Holiday Surcharges

Which? has reported that due to the continuing fall in the pound, holiday surcharging is becoming an increasingly likely refuge for tour operators to mitigate a hike in their costs.

Tour operators are legally allowed to add 8 per cent on top of the original price if their costs increase – even on holidays where the balance has already been paid for. If, as a result, customers want to cancel, then they will face the normal cancellation charges.

The Sun says that the rule means that someone who forked out £3,500 for a holiday could end up paying £280 extra.

Travel companies can add the charges until 20 days before departure if their costs have risen due to fluctuating exchange rates, higher fuel costs or tax changes.

The value of the pound has fallen after the referendum three years ago - from roughly €1.40 in December 2015 to €1.09 at the end of August 2019.

£100 million ‘Get Ready for Brexit’ Government Campaign launched


Yesterday the Government launched the largest ever government public information campaign to get public and business owners ready for Brexit. 

The campaign began with the launch of a website, gov.uk/brexit and will run across television, social media, billboards and other platforms.

The BBC has said that the campaign will cost up to £100 million.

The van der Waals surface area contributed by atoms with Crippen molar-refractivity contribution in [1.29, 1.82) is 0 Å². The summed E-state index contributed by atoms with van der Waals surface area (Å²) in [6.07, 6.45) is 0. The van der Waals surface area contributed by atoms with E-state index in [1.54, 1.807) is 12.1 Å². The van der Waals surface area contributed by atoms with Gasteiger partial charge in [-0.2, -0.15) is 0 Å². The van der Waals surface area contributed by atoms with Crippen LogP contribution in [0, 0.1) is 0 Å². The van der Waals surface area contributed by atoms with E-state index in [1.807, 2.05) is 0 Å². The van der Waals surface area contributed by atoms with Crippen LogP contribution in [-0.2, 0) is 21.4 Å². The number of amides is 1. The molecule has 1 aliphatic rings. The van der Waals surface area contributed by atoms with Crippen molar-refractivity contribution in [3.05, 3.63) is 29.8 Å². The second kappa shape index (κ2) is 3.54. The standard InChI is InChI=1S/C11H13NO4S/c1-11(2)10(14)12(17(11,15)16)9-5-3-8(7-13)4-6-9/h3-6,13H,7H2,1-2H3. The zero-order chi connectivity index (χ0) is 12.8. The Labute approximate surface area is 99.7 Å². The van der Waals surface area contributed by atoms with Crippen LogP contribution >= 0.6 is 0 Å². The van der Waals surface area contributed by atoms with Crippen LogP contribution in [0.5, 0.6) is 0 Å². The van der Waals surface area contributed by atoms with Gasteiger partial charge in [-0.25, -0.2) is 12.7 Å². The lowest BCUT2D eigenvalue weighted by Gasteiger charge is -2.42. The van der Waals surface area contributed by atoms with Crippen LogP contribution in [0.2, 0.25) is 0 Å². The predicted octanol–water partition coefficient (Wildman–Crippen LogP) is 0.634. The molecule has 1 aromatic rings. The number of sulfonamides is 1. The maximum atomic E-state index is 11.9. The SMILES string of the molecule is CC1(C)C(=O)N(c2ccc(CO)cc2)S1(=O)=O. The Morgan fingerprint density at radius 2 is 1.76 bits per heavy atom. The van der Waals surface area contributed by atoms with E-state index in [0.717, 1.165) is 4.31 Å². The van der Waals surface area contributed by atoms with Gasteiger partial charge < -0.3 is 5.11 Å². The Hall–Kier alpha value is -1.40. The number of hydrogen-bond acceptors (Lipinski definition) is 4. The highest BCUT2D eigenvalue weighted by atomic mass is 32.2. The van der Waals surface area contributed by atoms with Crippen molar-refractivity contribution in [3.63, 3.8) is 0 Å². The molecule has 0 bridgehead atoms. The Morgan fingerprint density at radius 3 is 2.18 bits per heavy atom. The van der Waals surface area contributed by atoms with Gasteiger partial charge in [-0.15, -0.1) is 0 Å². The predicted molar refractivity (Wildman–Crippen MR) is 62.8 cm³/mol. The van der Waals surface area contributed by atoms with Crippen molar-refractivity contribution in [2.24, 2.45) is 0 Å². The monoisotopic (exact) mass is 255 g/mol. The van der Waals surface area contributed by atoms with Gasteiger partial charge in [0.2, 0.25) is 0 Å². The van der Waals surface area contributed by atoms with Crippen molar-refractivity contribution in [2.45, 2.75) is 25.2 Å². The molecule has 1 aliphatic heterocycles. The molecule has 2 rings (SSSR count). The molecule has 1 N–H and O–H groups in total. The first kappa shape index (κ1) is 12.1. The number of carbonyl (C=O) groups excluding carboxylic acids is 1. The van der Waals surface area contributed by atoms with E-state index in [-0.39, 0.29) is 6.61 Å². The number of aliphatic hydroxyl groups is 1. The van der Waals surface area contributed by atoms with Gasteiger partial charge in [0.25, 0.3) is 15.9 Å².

British citizens who are intending to travel to Europe and businesses which export to the EU are among the specific groups targeted by the campaign.

MPs to seek to bring in legislation to stop the UK leaving the EU without a deal

Shadow Brexit secretary Sir Keir Starmer with the so-called ‘rebel alliance’ is planning to introduce a bill on Tuesday, when Parliament returns, to stop the UK leaving the EU without a deal. While it is clear that there is a significant number of MPs wanting to stop a no-deal Brexit, it is not clear that there is a coherent alternative position of what they do want.

Boris Johnson vows to throw Tory Rebels out of the party

A group of 20 ‘rebel’ Conservative MPs who included former Chancellor Philip Hammond, David Gauke and Ken Clarke were due to meet the Prime Minister this morning, with the stated objective to help Mr Johnson achieve his ambition of securing an agreement. But sources close to the group said that they also wanted to know why the government hasn’t yet provided the EU with any new backstop alternatives.

However, the Prime Minister cancelled the meeting late last night and said that rebel MPs faced being kicked out of the Conservative Party if they voted to try and stop no-deal. If this came to pass, it would mean that the Prime Minister would be leading a minority Government, and a snap general election would become increasingly likely.

Barnier: EU not backing down

In a comment piece in The Sunday Telegraph Michel Barnier said that while he was not optimistic about avoiding no deal, he said the EU was ready to explore all avenues that the UK government may present and that are compatible with the Withdrawal Agreement (Theresa May’s Deal/Irish backstop).

Wednesday’s Spending Review

The prime minister has promised to unveil the “biggest, most generous spending review since the height of Tony Blair’s New Labour” in Wednesday’s spending review. Local councils will get £3.5bn extra — the first real-terms rise in their budgets for a decade — with £1bn earmarked for social care.


If you have any queries or comments contact Frances Tuke; frances@wearelotus.co.uk